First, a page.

Wednesday, December 10, 2014

Wild Camping Petition: Why I'm not signing.......yet!





This petition has found itself in my various email and social media in boxes over the last few weeks. It isn’t a new idea – it is at least the second attempt I have seen to lobby parliament to change the laws surrounding access in England and Wales to make ‘wild camping’ legal.
The current situation is this:

  • In Scotland the Land Reform Act (2003) says that you can camp on most unenclosed land if care is taken. There are conditions and recommendations in the Scottish Outdoor Access code but generally speaking you are free to camp anywhere away from towns, gardens and arable land.
  • In England and Wales, although we have the right to roam over ‘access’ land it is illegal to camp without the landowners permission. The exception to this is certain areas of Dartmoor with some fairly strict conditions.

The petition we link to above requests that:

“The law should be made similar to the Land Reform (Scotland) Act 2003 covering open land & national parks in England & Wales. Wild camping enthusiasts are not a threat to our national parks & open spaces.”


For most of our courses that involve an over night stay we use land that we pay a fee for, and have a genuine commercial relationship with the landowner. This gives us access to areas and natural resources that we would otherwise be unable to use. It helps make our bushcraft courses more authentic as we can roam around a 90-acre site of mixed mature woodland complete with limestone gorge, fast flowing river and a wide selection of wild food to be harvested. We occasionally head into the mountains to ‘wild camp’ (away from roads and houses, high into the hills) for both courses and personal trips – always practising the ethics of the true outdoorsperson – “arrive late, leave early and leave no trace”. I’ve been wild camping in one form or another since I was eight.


So why am I not signing this petition? It would mean that our wild camping activities would go from being ‘illegal but tolerated’ to ‘legal’ – how could anybody be against such ideas? The problem is the difference between an ideal world where everybody values and respects our limited outdoor spaces, and the world we seem to live in. Ten years or more of exploring, working and living in the outdoors has shown me that there are a significant number of outdoor users who only seem to want to litter, steal and destroy.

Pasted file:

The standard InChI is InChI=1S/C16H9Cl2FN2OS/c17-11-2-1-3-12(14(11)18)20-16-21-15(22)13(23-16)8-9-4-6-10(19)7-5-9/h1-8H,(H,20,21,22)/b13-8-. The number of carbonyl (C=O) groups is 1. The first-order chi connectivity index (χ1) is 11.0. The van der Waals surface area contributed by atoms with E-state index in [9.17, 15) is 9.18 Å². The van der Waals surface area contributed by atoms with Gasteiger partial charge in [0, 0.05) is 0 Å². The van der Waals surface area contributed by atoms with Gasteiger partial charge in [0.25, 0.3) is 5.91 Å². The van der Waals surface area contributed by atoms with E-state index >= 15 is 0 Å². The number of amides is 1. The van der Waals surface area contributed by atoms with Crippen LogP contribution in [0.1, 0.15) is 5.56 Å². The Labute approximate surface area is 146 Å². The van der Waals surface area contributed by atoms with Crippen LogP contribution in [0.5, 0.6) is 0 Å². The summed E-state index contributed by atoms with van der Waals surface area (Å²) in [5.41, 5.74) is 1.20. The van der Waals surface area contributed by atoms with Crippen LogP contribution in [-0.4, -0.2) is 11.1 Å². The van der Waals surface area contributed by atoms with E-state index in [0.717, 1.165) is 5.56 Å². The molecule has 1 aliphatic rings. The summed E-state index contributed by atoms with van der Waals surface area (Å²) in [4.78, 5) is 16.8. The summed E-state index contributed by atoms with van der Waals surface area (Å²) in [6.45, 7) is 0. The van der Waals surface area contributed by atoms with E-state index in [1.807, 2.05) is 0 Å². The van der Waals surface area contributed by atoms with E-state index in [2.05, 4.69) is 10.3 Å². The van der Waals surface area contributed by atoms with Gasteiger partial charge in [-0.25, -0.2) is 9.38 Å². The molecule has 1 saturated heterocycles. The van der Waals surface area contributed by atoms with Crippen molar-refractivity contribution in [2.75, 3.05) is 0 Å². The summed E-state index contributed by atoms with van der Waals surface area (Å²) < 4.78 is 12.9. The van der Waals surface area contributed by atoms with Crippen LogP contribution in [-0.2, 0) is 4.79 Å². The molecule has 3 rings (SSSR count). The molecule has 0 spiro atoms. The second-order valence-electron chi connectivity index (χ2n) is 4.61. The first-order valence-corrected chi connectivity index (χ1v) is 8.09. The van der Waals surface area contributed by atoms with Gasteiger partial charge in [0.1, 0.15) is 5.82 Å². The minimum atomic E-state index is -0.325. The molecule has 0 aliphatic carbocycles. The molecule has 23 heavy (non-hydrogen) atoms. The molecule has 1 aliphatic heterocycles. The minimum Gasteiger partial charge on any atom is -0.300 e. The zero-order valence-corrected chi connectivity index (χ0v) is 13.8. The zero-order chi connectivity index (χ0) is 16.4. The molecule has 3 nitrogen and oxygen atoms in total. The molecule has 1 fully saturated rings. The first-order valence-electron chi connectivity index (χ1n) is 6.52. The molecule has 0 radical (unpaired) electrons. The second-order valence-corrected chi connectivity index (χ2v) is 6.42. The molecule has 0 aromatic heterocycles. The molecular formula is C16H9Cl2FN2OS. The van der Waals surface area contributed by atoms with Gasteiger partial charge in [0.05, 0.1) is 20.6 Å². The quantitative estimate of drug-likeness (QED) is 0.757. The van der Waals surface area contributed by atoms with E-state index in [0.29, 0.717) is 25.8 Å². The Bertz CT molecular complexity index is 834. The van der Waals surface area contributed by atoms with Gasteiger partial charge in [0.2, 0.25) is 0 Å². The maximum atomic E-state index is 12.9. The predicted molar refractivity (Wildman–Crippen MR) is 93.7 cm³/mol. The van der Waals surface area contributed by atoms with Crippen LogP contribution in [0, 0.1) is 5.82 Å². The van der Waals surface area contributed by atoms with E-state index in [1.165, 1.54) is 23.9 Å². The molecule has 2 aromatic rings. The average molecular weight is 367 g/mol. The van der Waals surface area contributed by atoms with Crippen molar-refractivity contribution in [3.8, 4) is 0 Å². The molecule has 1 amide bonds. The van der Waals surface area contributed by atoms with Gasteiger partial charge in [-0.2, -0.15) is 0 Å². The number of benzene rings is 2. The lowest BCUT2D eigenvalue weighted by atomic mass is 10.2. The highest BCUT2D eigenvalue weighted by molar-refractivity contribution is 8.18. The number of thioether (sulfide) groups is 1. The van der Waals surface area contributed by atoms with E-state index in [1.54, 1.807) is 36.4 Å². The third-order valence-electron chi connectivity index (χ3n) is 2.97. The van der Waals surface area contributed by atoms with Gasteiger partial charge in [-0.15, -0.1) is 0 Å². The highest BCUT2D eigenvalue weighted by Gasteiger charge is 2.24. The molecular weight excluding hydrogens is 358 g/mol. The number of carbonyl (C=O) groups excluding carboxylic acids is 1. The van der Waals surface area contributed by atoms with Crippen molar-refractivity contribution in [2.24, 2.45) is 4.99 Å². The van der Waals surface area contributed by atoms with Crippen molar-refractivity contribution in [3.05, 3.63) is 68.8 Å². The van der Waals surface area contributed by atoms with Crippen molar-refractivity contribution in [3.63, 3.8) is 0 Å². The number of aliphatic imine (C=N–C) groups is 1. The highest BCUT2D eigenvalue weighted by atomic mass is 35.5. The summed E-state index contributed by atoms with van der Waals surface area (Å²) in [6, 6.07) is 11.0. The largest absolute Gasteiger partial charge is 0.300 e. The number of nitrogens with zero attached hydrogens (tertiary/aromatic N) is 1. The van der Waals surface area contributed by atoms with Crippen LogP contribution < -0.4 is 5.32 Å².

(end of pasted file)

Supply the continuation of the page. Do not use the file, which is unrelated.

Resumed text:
I could take you to a dozen or so sites within an hours walk of a roadside parking place that were once rather nice camping spots but are now homes for broken glass, burnt fence posts and discarded BBQs. Several are actually quite good places to pick up tent spares – when a tent only costs £15 from Tesco or Go Outdoors you may as well leave it behind rather than carry it back down the hill, right?


The current situation, with tolerated trespass, is not ideal but it is better than some of the alternatives. I believe that education is the key but we need to tread carefully

You may expect the situation to be better in Scotland where wild camping and full access to our wild areas has been enshrined in law for many years. Well, I’m sorry to say that it is quite the opposite. The areas around Loch Lomond (particularly the eastern shore, although the western shore is now not much better) are pretty much trashed. Fire scars, mounds of litter and broken glass, discarded BBQs (both the disposable and the more substantial type) and human waste can be found every few hundred metres or so, particularly close to parking areas.